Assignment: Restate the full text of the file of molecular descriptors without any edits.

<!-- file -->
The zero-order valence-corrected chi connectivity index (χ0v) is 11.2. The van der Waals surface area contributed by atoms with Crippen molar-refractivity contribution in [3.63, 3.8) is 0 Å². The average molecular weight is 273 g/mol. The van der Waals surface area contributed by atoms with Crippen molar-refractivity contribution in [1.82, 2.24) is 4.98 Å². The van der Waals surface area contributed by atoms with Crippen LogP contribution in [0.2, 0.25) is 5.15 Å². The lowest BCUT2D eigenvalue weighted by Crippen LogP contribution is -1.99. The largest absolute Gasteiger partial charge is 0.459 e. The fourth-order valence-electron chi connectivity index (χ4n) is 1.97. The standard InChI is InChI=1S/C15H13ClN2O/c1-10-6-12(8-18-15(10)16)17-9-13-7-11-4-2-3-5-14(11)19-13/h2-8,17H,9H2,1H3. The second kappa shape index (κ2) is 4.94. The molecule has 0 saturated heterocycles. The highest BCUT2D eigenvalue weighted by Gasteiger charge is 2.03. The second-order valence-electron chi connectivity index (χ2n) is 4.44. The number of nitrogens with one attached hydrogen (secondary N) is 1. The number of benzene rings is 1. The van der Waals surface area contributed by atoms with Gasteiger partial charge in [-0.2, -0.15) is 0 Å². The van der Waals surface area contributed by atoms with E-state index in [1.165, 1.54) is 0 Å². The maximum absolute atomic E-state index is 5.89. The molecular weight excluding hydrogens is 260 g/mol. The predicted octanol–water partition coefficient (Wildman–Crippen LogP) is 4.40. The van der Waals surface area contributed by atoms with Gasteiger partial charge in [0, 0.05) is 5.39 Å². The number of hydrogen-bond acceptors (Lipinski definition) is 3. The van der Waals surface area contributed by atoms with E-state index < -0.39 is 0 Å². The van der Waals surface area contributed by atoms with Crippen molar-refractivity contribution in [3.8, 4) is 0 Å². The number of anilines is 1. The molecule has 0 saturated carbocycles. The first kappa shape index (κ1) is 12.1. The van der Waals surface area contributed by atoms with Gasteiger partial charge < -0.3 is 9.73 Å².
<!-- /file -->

The zero-order valence-corrected chi connectivity index (χ0v) is 11.2. The van der Waals surface area contributed by atoms with Crippen molar-refractivity contribution in [3.63, 3.8) is 0 Å². The average molecular weight is 273 g/mol. The van der Waals surface area contributed by atoms with Crippen molar-refractivity contribution in [1.82, 2.24) is 4.98 Å². The van der Waals surface area contributed by atoms with Crippen LogP contribution in [0.2, 0.25) is 5.15 Å². The lowest BCUT2D eigenvalue weighted by Crippen LogP contribution is -1.99. The largest absolute Gasteiger partial charge is 0.459 e. The fourth-order valence-electron chi connectivity index (χ4n) is 1.97. The standard InChI is InChI=1S/C15H13ClN2O/c1-10-6-12(8-18-15(10)16)17-9-13-7-11-4-2-3-5-14(11)19-13/h2-8,17H,9H2,1H3. The second kappa shape index (κ2) is 4.94. The molecule has 0 saturated heterocycles. The highest BCUT2D eigenvalue weighted by Gasteiger charge is 2.03. The second-order valence-electron chi connectivity index (χ2n) is 4.44. The number of nitrogens with one attached hydrogen (secondary N) is 1. The number of benzene rings is 1. The van der Waals surface area contributed by atoms with Gasteiger partial charge in [-0.2, -0.15) is 0 Å². The van der Waals surface area contributed by atoms with E-state index in [1.165, 1.54) is 0 Å². The maximum absolute atomic E-state index is 5.89. The molecular weight excluding hydrogens is 260 g/mol. The predicted octanol–water partition coefficient (Wildman–Crippen LogP) is 4.40. The van der Waals surface area contributed by atoms with Gasteiger partial charge in [0, 0.05) is 5.39 Å². The number of hydrogen-bond acceptors (Lipinski definition) is 3. The van der Waals surface area contributed by atoms with E-state index < -0.39 is 0 Å². The van der Waals surface area contributed by atoms with Crippen molar-refractivity contribution in [3.8, 4) is 0 Å². The number of anilines is 1. The molecule has 0 saturated carbocycles. The first kappa shape index (κ1) is 12.1. The van der Waals surface area contributed by atoms with Gasteiger partial charge < -0.3 is 9.73 Å².